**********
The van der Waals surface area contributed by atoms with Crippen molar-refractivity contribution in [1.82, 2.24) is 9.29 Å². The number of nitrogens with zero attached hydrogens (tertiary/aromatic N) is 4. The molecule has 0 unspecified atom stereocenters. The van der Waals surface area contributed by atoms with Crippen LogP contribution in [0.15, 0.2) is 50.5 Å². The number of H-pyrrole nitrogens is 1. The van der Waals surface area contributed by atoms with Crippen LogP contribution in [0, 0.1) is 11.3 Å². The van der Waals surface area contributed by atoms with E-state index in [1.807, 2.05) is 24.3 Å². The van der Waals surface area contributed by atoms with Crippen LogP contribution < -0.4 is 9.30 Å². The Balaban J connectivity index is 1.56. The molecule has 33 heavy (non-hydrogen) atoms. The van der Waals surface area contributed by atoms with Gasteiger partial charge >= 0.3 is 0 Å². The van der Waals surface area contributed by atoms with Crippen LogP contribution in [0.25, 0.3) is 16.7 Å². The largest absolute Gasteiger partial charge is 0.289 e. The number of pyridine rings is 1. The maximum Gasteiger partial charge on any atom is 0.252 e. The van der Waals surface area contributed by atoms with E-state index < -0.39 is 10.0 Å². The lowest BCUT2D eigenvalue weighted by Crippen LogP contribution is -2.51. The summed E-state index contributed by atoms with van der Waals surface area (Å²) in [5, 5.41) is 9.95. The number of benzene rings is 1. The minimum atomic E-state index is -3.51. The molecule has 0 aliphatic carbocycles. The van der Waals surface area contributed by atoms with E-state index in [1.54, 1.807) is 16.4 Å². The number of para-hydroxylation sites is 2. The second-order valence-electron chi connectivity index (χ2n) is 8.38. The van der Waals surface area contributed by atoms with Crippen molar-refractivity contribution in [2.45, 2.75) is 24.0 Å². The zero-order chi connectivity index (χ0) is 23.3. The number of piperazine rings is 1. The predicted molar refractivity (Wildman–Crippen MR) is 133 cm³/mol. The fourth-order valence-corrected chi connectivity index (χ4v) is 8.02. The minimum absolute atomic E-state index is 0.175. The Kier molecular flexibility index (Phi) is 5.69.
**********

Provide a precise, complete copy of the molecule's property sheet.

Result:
The van der Waals surface area contributed by atoms with Crippen molar-refractivity contribution in [1.82, 2.24) is 9.29 Å². The number of nitrogens with zero attached hydrogens (tertiary/aromatic N) is 4. The molecule has 0 unspecified atom stereocenters. The van der Waals surface area contributed by atoms with Crippen LogP contribution in [0.15, 0.2) is 50.5 Å². The number of H-pyrrole nitrogens is 1. The van der Waals surface area contributed by atoms with Crippen LogP contribution in [0, 0.1) is 11.3 Å². The van der Waals surface area contributed by atoms with E-state index in [1.807, 2.05) is 24.3 Å². The van der Waals surface area contributed by atoms with Crippen LogP contribution < -0.4 is 9.30 Å². The Balaban J connectivity index is 1.56. The molecule has 33 heavy (non-hydrogen) atoms. The van der Waals surface area contributed by atoms with Gasteiger partial charge >= 0.3 is 0 Å². The van der Waals surface area contributed by atoms with Crippen LogP contribution in [0.25, 0.3) is 16.7 Å². The largest absolute Gasteiger partial charge is 0.289 e. The number of pyridine rings is 1. The maximum Gasteiger partial charge on any atom is 0.252 e. The van der Waals surface area contributed by atoms with E-state index < -0.39 is 10.0 Å². The lowest BCUT2D eigenvalue weighted by Crippen LogP contribution is -2.51. The summed E-state index contributed by atoms with van der Waals surface area (Å²) in [5, 5.41) is 9.95. The number of benzene rings is 1. The minimum atomic E-state index is -3.51. The molecule has 0 aliphatic carbocycles. The van der Waals surface area contributed by atoms with E-state index in [1.54, 1.807) is 16.4 Å². The number of para-hydroxylation sites is 2. The second-order valence-electron chi connectivity index (χ2n) is 8.38. The van der Waals surface area contributed by atoms with Crippen molar-refractivity contribution in [2.45, 2.75) is 24.0 Å². The zero-order chi connectivity index (χ0) is 23.3. The number of piperazine rings is 1. The predicted molar refractivity (Wildman–Crippen MR) is 133 cm³/mol. The fourth-order valence-corrected chi connectivity index (χ4v) is 8.02. The minimum absolute atomic E-state index is 0.175. The Kier molecular flexibility index (Phi) is 5.69.